This movie is my favorite of all the Twilight movies with the exception of the first one. Directed by Catherine Hardwicke, the first movie, Twilight, set the stage for the romance and longing that would be thematic through each succeeding movie. Breaking Dawn, Part 1 continued the same feeling of romance and timelessness that the first one invoked. I also liked the first and last books of the Twilight series the best. In the first book (and movie), Bella and Edward meet and fall in love. There is nothing like that moment of falling in love and that first book and movie captured this. And in the last book (and movie), they consummate their relationship and love with a fantasy wedding and “ever after.”
Bill Condon (Dream Girls, Gods and Monsters) directed Breaking Dawn, Part 1 and Melissa Rosenberg wrote the script, as she has for all the Twilight films. They did a masterful, beautiful job and stayed true to author Stephenie Meyer’s vision. If you haven’t read the books, then you’re missing a lot. Yes, you can still enjoy the movies, but you’re going to miss the intricacies that make a story great. Like other books (Harry Potter, The Hunger Games, etc.) the Twilight books are complicated and in-depth. But that’s what makes them so great. They are full of heart. They appeal to girls and boys of all ages because they’re about love. (Boys will deny that they love the books, but many do). The Twilight story is about meeting someone you love so intensely, you know you cannot live without them. It’s an idealized love, sure, but it’s one that all of us long for. It’s the “Cinderella” story of the 21st century. It’s intoxicating.
This review will contain spoilers. Most of you have read the books, so you already know what to expect in the movie. And most diehard fans probably saw the movie during its opening weekend of November 18th, so as you read this, you will understand what I’m thinking, what I’m saying.
One thing I noticed in the movie: all the actors have matured in the 4 years since Twilight began and all are more confident, accomplished actors. Which is fitting for the story because Bella and Edward mature in the books. They grow confident in themselves and of their relationship and it’s wonderful to see this reflected in the movie. When we first met Bella (Kristen Stewart) in Twilight, the original 2008 feature, she was a clumsy, quiet, book-nerdish high-school student surviving adolescence in Forks, Washington. Just a few years later, Bella’s not only graduating from high school, she’s walking down the aisle to marry her “Prince Charming,” in this case, vampire Edward Cullen.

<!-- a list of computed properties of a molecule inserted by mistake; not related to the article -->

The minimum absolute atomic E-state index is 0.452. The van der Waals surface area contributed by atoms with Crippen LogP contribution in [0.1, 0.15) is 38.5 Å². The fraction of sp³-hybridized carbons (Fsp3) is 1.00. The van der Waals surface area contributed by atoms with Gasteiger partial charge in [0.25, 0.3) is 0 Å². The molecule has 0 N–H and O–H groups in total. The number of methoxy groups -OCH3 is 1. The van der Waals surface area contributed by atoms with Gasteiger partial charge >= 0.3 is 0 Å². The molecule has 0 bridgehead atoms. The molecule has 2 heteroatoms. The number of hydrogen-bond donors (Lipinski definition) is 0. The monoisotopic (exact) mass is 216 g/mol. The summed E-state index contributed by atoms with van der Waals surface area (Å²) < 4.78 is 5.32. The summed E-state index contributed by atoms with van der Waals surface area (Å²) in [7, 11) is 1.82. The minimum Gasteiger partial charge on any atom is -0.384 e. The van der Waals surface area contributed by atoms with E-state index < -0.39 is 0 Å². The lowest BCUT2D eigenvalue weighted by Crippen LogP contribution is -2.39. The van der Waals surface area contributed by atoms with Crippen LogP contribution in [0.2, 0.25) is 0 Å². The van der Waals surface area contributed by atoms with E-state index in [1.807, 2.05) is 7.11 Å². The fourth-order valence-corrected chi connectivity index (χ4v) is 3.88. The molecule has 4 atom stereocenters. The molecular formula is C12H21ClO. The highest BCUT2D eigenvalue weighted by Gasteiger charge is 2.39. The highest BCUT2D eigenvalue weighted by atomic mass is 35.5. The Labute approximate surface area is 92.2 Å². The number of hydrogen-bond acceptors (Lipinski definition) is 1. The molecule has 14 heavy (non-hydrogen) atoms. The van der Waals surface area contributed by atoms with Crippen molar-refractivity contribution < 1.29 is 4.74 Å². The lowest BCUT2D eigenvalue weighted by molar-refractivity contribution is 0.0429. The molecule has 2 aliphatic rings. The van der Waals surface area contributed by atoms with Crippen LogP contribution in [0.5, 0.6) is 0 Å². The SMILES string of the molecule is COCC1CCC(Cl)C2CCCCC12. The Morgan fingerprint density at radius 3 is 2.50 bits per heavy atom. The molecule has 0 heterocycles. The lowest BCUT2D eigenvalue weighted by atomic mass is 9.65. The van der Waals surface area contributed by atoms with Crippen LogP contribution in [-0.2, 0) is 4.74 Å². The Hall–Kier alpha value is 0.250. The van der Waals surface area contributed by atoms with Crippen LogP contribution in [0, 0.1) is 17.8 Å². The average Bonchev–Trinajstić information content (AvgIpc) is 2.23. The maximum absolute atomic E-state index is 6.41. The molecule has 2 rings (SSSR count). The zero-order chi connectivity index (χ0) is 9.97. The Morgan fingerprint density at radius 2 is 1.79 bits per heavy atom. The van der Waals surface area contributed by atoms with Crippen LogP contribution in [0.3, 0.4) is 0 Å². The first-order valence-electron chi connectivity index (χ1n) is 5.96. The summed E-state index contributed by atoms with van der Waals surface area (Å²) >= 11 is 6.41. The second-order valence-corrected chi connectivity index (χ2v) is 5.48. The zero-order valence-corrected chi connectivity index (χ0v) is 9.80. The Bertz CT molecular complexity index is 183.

The movie opens with the wedding of Bella and Edward and it is the most fairytale, picturesque wedding I’ve ever seen. Set outdoors in the forest with wood-hewn seats and white flowers forming an overhead canopy from the trees, this wedding is stunning in every way. When Bella and Edward have their first kiss as a married couple, Iron & Wine’s “Flightless Bird, American Mouth (wedding version)” soars through the scene, harkening back to the first Twilight movie. It was the same song that played when Bella and Edward had their first dance at the prom. Nothing could have evoked such stirring, emotional feelings of love as this song and moment. We fell in love with Bella and Edward then as a couple and three years later, we’re celebrating that love again.
Bella’s high school friends are at the wedding and Jessica (Anna Kendrick) has her “scene stealing” moments when she says: “I wonder if she’ll be showing,” to her friend Angela. “Why else does anyone get married at 18?”
There is also humor in the film and during the reception, several people give a toast to the newlyweds including Jessica who talks about how everyone had a crush on Edward in high school, but then it became “all about Bella” even though Bella wasn’t the president of anything. Charlie (Billy Burke) who plays Bella’s father gave one of the funniest toasts, proclaiming, “I am a cop and I know things. I know how to hunt people down….” I would have liked to have seen a few more scenes with Bella and her father because that was one of the highlights of all the films. When she talks to him while on her honeymoon and he says, “So, I guess Edward still walks on water,” I thought it was great. Bella’s mom, Renee (Sarah Clarke) is hilarious as she sings a lullaby to Bella as her way of “toasting” her. It’s really funny. Stephenie Meyer was among the guests at the wedding, as was Melissa Rosenberg. I thought this was a fun nod to them and to Twilight fans as well.
Jacob (Taylor Lautner) surprises Bella at the wedding reception and Bella feels complete. It is only when she tells him that she plans to have a traditional honeymoon while still human that Jacob loses it and has to be escorted off the property by his wolf-pack brothers. All through the movie, we see Jacob mature as well as he comes to a new understanding of the Cullen family. At one point, he says: “I can see that you all are a real family, just as much as the family I was born into.”